On The Brink: A Demand For More Ecology Board Games
This weekend I’ve got some friends coming around to play Evolution: Climate with my wife and me. I’ve never been much of a board game type, but my friends learned recently that if you slap an ecology (or comic book) theme on anything I’ll be there with bells on. Evolution looks like it’ll be fun, but first I wanted to get weirdly passionate and talk about a childhood game that really drove me towards ecology as a kid.
On The Brink
When I was younger, I had a subscription to the CSIRO’s monthly magazine The Double Helix. In every issue, there would be four prizes you could win on the back page. You’d have to write in your name, address and a short sentence about why you liked an article or a quiz question from that week. I’d write in almost every issue for some cool toy or book, and a couple of times I managed to win. The first was a solar-powered remote control car that did not work NEARLY as well as advertised. The second was a board game called On The Brink, pictured below.
The aim of the game is this: you need to land on as many species as possible and save them from extinction. There are 48 different species spread around eight different Australian ecosystems, from the Mallee to Swamps & Rivers. To save a species, you need to find a successful management solution to a hypothetical situation. The situation is particular to the ecosystem, but the different management options you’re given affect each species from that ecosystem differently. First person to save eight species wins the game (more or less). It’s fairly straightforward.
Needless to say I bloody loved this game. My despair was that not every 10 year old is obsessed with Australian animals, and I didn’t really have anyone to play it with until I started my Masters in Ecology up in northern Germany six years ago.
- This game is absolutely brutal to cats and foxes. There’s no debates about ethics here: if there’s a situation in which a fox or cat is threatening your species, you can always almost get maximum points by having the foxes or cats hunted down and killed, often in oddly creative ways.
- I still get a happy tingle when I play this game. Mainly because while the species used here have all been threatened by human activity, most of them have clung to life in the 27 years since the game was first made. Species like the pygmy bluetongue skink were actually thought to be extinct until the early 90s. Orange bellied parrots have walked a fine line, but are still around, and humpback whale populations have rebounded since then.
- The Bilby (basically an Australian rabbit but cuter for you non-antipodeans) is the central animal of the game, with Bilby cards being given out when you land on a red species and players having to shout ‘Bilby’ once they have collected eight species. Australia has tried to market the Bilby before, most memorably as an alternative to the Easter Bunny. I can’t tell you if Easter Bilby chocolates are still a thing, someone living in Australia please let me know.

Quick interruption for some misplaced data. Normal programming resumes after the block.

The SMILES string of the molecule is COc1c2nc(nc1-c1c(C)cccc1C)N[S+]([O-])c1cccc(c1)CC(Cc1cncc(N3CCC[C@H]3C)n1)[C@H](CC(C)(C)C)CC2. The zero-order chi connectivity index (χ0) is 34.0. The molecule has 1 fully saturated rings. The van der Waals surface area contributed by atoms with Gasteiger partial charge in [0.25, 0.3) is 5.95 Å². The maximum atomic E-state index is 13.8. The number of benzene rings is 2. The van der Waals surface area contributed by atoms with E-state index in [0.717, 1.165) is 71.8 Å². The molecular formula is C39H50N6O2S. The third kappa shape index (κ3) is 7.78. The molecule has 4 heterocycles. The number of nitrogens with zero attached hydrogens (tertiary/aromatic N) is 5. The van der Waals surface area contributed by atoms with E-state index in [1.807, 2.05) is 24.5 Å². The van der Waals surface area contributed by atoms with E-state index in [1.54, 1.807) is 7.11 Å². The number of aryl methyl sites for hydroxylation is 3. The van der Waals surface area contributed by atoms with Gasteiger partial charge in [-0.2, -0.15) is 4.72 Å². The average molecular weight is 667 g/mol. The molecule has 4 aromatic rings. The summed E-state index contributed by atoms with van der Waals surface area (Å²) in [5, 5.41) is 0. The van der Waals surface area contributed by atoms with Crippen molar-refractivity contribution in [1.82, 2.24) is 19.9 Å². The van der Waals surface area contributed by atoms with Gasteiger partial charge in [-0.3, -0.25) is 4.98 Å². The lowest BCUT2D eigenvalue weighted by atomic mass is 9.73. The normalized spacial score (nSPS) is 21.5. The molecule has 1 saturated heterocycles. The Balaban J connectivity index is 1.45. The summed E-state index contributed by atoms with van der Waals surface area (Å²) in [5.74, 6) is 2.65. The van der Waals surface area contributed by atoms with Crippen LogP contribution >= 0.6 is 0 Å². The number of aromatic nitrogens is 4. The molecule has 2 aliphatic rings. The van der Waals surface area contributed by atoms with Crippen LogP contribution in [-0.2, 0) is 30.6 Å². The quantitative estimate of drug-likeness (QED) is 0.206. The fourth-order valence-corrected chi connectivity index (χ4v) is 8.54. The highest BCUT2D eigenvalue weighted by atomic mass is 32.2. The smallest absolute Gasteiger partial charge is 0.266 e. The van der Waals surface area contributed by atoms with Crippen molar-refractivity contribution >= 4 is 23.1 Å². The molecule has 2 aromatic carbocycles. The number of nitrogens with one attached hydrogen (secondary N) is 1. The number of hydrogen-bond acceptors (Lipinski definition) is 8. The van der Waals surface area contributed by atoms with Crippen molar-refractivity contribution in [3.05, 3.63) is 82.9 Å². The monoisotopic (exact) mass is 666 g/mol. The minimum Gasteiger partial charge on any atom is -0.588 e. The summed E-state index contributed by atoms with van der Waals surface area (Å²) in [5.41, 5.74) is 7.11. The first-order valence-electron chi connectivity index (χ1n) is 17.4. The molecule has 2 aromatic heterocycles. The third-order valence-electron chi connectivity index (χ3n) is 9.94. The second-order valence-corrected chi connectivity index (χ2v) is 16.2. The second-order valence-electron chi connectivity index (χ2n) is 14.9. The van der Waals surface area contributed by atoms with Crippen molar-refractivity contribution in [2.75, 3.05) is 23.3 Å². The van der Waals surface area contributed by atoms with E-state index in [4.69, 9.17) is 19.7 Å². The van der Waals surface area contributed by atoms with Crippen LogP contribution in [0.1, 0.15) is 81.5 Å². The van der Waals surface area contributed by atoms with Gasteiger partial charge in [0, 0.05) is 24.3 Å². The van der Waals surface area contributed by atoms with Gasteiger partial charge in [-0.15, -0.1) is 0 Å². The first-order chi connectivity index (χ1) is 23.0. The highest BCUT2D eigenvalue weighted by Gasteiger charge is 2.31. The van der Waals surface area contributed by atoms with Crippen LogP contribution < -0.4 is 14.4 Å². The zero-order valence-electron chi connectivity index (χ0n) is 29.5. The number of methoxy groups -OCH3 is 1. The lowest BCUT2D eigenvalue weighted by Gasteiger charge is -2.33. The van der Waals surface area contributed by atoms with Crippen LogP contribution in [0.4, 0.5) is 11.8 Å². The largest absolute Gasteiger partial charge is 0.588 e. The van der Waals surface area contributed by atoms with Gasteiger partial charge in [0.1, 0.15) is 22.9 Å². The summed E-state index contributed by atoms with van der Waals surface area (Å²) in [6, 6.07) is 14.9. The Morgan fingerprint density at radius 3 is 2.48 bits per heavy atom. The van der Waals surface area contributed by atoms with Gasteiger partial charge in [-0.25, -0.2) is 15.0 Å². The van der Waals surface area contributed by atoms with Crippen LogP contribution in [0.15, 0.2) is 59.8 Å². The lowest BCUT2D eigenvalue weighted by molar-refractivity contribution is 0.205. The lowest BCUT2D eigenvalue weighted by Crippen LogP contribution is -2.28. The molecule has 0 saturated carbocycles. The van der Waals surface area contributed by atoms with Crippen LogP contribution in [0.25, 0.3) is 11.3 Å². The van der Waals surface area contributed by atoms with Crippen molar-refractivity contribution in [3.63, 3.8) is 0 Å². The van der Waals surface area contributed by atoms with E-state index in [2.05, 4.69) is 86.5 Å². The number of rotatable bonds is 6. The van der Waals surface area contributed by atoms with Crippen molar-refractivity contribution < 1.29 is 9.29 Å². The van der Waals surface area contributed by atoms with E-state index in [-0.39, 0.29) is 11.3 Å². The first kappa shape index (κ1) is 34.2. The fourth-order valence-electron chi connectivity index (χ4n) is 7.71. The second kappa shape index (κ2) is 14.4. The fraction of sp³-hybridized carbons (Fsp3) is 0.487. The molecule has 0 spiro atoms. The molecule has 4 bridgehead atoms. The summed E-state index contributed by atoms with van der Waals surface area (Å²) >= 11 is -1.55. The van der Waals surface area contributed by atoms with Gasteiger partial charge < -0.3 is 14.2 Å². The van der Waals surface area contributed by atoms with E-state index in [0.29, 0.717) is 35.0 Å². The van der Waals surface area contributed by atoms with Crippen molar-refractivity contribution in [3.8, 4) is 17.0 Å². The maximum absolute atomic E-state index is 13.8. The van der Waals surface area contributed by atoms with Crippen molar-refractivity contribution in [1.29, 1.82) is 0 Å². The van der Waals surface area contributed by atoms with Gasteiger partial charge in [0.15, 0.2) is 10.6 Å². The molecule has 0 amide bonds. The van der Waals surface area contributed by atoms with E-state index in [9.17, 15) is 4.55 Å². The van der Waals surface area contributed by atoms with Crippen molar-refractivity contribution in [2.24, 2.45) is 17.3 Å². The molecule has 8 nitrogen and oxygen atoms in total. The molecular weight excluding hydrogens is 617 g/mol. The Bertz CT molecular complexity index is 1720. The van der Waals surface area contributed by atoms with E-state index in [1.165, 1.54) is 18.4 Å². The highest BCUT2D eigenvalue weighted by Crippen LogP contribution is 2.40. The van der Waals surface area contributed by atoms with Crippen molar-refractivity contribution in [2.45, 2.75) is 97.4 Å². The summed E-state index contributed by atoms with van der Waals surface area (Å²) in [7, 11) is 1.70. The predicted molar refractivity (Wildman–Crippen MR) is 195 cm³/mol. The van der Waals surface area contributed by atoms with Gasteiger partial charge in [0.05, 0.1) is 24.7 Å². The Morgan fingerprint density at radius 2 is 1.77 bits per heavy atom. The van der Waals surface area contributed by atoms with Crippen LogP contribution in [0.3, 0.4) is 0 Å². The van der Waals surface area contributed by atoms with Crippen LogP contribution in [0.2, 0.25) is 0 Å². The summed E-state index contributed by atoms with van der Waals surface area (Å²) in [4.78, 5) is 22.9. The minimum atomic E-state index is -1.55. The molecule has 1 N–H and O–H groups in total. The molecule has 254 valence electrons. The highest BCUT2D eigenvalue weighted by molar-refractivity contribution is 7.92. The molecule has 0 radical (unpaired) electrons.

BRING IT BACK
Why did it even disappear? I’m guessing the answer to this is pretty simple. If a toy doesn’t sell, they don’t keep making it. This game was funded by the Australian Nature Conservation Agency, which shut down in 1998, doubtlessly replaced by some similarly named office. I loved this game as a kid and I thought it was a lovely science communication tool, with some important lessons about conservation and wildlife management. But I was already well on board the ecology train when this came out, and clearly it didn’t take with the rest of the public the same way. Possibly it’s the same reason Yowies stopped being made in Australia.
With the resurgence of environmental board games (I’ve just watched a how-to video on Evolution and I am SO excited for Saturday), I really believe that someone should have another crack at making this game, or something like it. Yowies have come back to Australia (seriously Google Yowies they were my childhood), and with the public’s growing awareness of the Biodiversity Crisis, I think the time is ripe for a revival of On the Brink. Market it better this time for god’s sake. It shouldn’t be hard, seeing as the rise of interdisciplinarity since the 90s means more ecologists have better skills in visualisation and public outreach.
If anyone has any similar memories of toys or games from their childhood that inspired them, please share below. I love this stuff.
Also if someone could send me some Yowies in the post that would be great.
Sam Perrin is a freshwater ecologist currently completing his PhD at the Norwegian University of Science and Technology and is really bloody excited about Saturday. You can read more about his research and the rest of the Ecology for the Masses writers here, see more of his work at Ecology for the Masses here, or follow him on Twitter here.
Not a board game, and not a childhood inspiration (I started playing it after I’d decided I wanted to be an ecologist), but somebody should revive SimLife. And modify it so that willow trees aren’t a superspecies that always takes over everything, and so that something that’s not a plant can sustain a population. In terms of modern coexistence theory, SimLife needs some stabilizing mechanisms.
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SimLife looks like it was just too early for me. My kid has been playing an old version of Sims Island recently though, and it’s just frustrating seeing how many opportunities there are in there for more ecology lessons. Same goes for Pokemon Go.
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